Britt said the end of the lawsuit reaffirms the dress code policy, and he hopes it will prevent others from trying to wear the Confederate flag in schools.
"We've always tried to keep the best interests of our students at heart," Morton said.
Arguments continue over the board policy, but Britt said tensions have calmed since 2005.
Similar cases, however, are pending elsewhere. The Confederate flag has been banned as an inflammatory symbol of racism, while flag supporters believe they have a free-speech right to express pride in their Southern heritage.
In August, a federal judge in Knoxville upheld a similar ban on Confederate-themed clothing in the Anderson County school system. The case has been appealed to the 6th U.S. Circuit Court of Appeals, in part, based on testimony that racial tensions were low at the plaintiff's school.
Meanwhile, a federal judge in South Carolina ruled last month in favor of a Confederate flag clothing ban in the Latta school system. Flag supporters say they will appeal to the 4th U.S. Circuit Court of Appeals.
The Daily Times - 9 oct 2009
Thursday, October 1, 2009
Sunday, July 13, 2008
Its like Ford and Chevrolet, Coke and Pepsi,Tide and Cheer...the rivalry between Democrats and Republicans is going to be our downfall. Here we have two "presumptive" nominees for president - Mccain and Obama with absolutely nothing distinctive or defining between the two of them. Given the sound bites of the moment - McCain shifts left and Obama shifts right. McCain's economic advisor and supposedly - best friend says Americans are a "bunch of whiners" and Obama says immigrants shouldn't be learning English but that our children need to be learning Spanish. The fact the race is so close shows there is little difference between these guys.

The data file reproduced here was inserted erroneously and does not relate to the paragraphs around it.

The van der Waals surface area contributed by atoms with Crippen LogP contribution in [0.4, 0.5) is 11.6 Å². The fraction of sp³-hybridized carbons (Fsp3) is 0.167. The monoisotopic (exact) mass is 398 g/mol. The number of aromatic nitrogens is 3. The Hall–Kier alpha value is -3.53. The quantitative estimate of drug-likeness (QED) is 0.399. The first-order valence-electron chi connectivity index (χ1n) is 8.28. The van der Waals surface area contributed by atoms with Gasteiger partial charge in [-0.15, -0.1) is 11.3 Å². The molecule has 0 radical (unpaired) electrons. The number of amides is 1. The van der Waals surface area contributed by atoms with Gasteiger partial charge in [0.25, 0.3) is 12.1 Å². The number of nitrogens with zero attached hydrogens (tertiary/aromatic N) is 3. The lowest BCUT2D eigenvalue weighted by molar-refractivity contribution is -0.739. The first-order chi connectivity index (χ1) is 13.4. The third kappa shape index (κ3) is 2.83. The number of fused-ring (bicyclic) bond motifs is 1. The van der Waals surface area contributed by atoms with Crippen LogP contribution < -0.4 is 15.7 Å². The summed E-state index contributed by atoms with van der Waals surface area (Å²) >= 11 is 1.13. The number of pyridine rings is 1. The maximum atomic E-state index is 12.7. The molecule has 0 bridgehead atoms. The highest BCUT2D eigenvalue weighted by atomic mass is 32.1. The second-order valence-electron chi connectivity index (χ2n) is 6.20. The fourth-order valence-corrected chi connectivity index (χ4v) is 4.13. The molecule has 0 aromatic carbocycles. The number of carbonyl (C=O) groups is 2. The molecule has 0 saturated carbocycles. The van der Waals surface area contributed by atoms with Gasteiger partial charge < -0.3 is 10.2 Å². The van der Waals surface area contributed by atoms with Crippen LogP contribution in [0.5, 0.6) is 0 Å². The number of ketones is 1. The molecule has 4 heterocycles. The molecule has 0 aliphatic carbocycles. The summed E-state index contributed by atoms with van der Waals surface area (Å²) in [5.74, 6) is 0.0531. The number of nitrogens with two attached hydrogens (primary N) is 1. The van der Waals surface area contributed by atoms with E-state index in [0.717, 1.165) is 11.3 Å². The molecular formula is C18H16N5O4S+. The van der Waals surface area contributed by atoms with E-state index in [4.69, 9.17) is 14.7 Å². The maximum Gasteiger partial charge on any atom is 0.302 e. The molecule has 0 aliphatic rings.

Then there is Bob Barr. No sense in voting for him - he's ugly and wears funny looking glasses. He was one of the leaders in prosecuting Bill Clinton as well as former Republican Congressman Pat Swindal as well as serving as a former member of the CIA. Despite impeccable credentials in foreign policy and a sound domestic record - there's that funny photograph of him eating cheese made from his wife's breast milk - victim of a prank by Borat.
Despite the pundits, I believe Americans are a long way from making up their minds as to whom our next president is going to be. We need a choice. Unfortunately we don't have one yet.
Friday, July 11, 2008
In a little over two weeks, I will be travelling to St. Albans, Vermont. This town was made famous by being the object of the furthermost northern raid of Confederate forces during the Civil War. I will have more to tell after I get there.
The raid is the subject of a book by Carolyn J. Prince entitled: Burn the town and sack the banks.
Also on this trip - if I can get to see him - I plan on meeting with the leader of Vermont's secession movement - Thomas H. Naylor, the leader of the 2nd Vermont Republic.
The Second Vermont Republic has been picking up steam for the past few years with over 13% of Vermont's population wishing to secede from the union.
There is something going on in Vermont and I intend to find out what it is.
To purchase book: Burn the town and sack the banks!
Second Vermont Republic